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2.15 pm

Malcolm Bruce (Gordon) (LD): The Labour party's synthetic anger, and the rather pompous and patronising show that we have just seen, are perhaps a reflection of Labour Members' inability to accept their share of responsibility for the mess that the country is in. The party is in total denial. It is leaderless and rudderless, and it has not even had the courtesy to apologise to the British people for what it did. Perhaps Labour Members are also reflecting on the things that they could have done over 13 years but never got round to, such as restoring the earnings link for pensions, introducing a bank levy and raising the tax threshold. I do not think that Labour Members will find those on these Benches receptive to a party that has shown no leadership, no responsibility and no ideas, and that does not know where it is going.

We should be grateful that my right hon. Friend the Chancellor has set out a Budget that has ideally balanced the need to deliver tough control over our finances with a fair approach that, as the Red Book shows, will mean that in tax terms 80% of people will be better off under the Budget, while the richest 20% bear the greatest share of the burden. That is a proper expression of a progressive Budget.

Jack Dromey (Birmingham, Erdington) (Lab): The right hon. Gentleman talks about balance and fairness. Will he comment on the balance between £11 billion of welfare cuts and less than £2 billion from the bankers, which is offset by the decrease in corporation tax? Will he also comment on the fairness and balance of setting an average of £35 per household from council tax against taking an extra £12 billion in VAT, which will hit the poor hardest?

Malcolm Bruce: I am sorry but that intervention also shows no recognition of the fact that we have to find the money from somewhere. Our approach to that gives the poorest the most and makes the richest pay the biggest contribution. I cannot think of anything more progressive than that, and the more the hon. Gentleman and others consider the Budget, the more they will recognise that it stands up to robust analysis.

I had the honour of being my party's Treasury spokesman between 1995 and 2000. During the 1997 election, the Liberal Democrat manifesto included an aspiration to raise the threshold at which people started to pay income tax to £10,000. That was only an aspiration because, try as we might, we were unable to find the resources at that time to pay for it. However, when the Labour Government were elected in 1997, the first thing that they did was to introduce the most generous capital gains tax relief that the richest people in this country had ever enjoyed-Mrs Thatcher never contemplated it! However, closing such tax loopholes has enabled us to start to deliver the increase in the tax threshold so that people will not have to pay tax and then apply for benefit, as the Chancellor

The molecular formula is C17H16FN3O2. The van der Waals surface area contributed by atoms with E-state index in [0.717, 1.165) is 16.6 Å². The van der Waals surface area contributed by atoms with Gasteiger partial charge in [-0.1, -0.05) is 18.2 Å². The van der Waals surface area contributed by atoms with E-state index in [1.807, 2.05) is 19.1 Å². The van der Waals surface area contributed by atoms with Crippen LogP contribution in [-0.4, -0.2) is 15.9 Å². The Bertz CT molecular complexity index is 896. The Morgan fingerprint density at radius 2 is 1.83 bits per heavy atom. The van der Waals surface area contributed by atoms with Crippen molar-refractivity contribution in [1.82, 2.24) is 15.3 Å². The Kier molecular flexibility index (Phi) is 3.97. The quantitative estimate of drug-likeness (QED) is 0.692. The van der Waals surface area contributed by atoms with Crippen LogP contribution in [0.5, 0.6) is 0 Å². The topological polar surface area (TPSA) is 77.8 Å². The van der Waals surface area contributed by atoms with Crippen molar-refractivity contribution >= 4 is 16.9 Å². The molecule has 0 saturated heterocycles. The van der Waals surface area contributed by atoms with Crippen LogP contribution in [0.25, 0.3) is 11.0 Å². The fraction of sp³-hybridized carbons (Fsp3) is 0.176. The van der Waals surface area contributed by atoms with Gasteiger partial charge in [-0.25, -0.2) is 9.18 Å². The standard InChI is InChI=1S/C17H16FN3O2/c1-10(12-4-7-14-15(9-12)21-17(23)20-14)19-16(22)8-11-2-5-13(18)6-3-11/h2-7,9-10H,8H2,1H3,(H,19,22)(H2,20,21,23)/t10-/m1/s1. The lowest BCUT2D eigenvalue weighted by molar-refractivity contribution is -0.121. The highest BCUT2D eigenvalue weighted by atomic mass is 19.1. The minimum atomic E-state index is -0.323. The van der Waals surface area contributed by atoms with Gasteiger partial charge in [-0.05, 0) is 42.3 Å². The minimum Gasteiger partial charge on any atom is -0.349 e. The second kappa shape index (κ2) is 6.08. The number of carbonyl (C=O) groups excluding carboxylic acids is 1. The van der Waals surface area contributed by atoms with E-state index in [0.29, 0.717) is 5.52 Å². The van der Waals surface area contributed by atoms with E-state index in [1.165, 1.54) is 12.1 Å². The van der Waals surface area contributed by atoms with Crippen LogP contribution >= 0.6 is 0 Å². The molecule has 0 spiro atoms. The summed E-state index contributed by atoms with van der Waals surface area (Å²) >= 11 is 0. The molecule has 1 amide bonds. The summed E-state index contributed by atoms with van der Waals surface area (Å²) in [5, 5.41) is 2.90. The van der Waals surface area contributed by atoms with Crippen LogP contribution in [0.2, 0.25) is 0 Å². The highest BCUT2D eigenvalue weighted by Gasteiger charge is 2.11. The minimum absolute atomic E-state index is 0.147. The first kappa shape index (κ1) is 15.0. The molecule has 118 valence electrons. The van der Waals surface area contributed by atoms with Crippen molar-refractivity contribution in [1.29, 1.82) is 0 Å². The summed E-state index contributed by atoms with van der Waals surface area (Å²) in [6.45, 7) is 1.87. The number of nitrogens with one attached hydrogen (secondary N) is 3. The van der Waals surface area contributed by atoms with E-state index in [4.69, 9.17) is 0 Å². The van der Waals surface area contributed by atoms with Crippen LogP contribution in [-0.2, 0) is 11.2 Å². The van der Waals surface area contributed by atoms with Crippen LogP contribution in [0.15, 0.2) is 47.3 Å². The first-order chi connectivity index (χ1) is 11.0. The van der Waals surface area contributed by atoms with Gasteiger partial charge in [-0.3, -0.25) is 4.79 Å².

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said. I for one am absolutely delighted to support a Budget that fulfils a commitment set out in an aspiration on which I fought the 1997 election.

The hon. Member for Brent North (Barry Gardiner) suggests that Liberal Democrats should be ashamed of the Budget, but far from it. There is much in the Budget of which to be proud, and I make it clear to right hon. and hon. Friends in the Conservative party that it is not a Conservative Budget or a Liberal Democrat Budget, but a coalition Budget. I would argue that it draws on the best on both parties. Those parties command the support of the majority of the British people, and the Budget's approach will deliver benefits to the majority of the British people. I said in the election campaign, when I became aware of the seriousness of the financial situation facing the country, that the position would be much better after the election if cuts that had to be made were implemented by more than one party, as they would be forced to engage with each other and find a balance that would be more acceptable than measures adopted by one party running for a sectional interest that did not have the same strength of appeal. I honestly believe that the coalition has found a dynamic that has delivered something that is greater than the sum of its parts: a Budget that is genuinely progressive.

Simon Hughes: Does my right hon. Friend agree that another part of this package is fundamental? The discussion about the cuts and savings in public expenditure will take place with the public, the trade unions, business, communities and local government, so that decisions are not only informed by the prejudices of civil servants and Ministers but are made as a result of the widest consultation with the British public to make sure that although, yes, they may be tough, they will be absolutely fair.

Malcolm Bruce: I am grateful to my hon. Friend. Opposition Members and the wider audience looking at the Budget should examine it in detail and recognise the extent to which it is based on a much broader consensus and approach to consultation, while being radical across the piece and balanced. That is not easy to achieve, and I am prepared to admit that I had my doubts about whether the Chancellor of the Exchequer would be able to achieve it. I am pleasantly surprised by the extent to which he has been able to do so.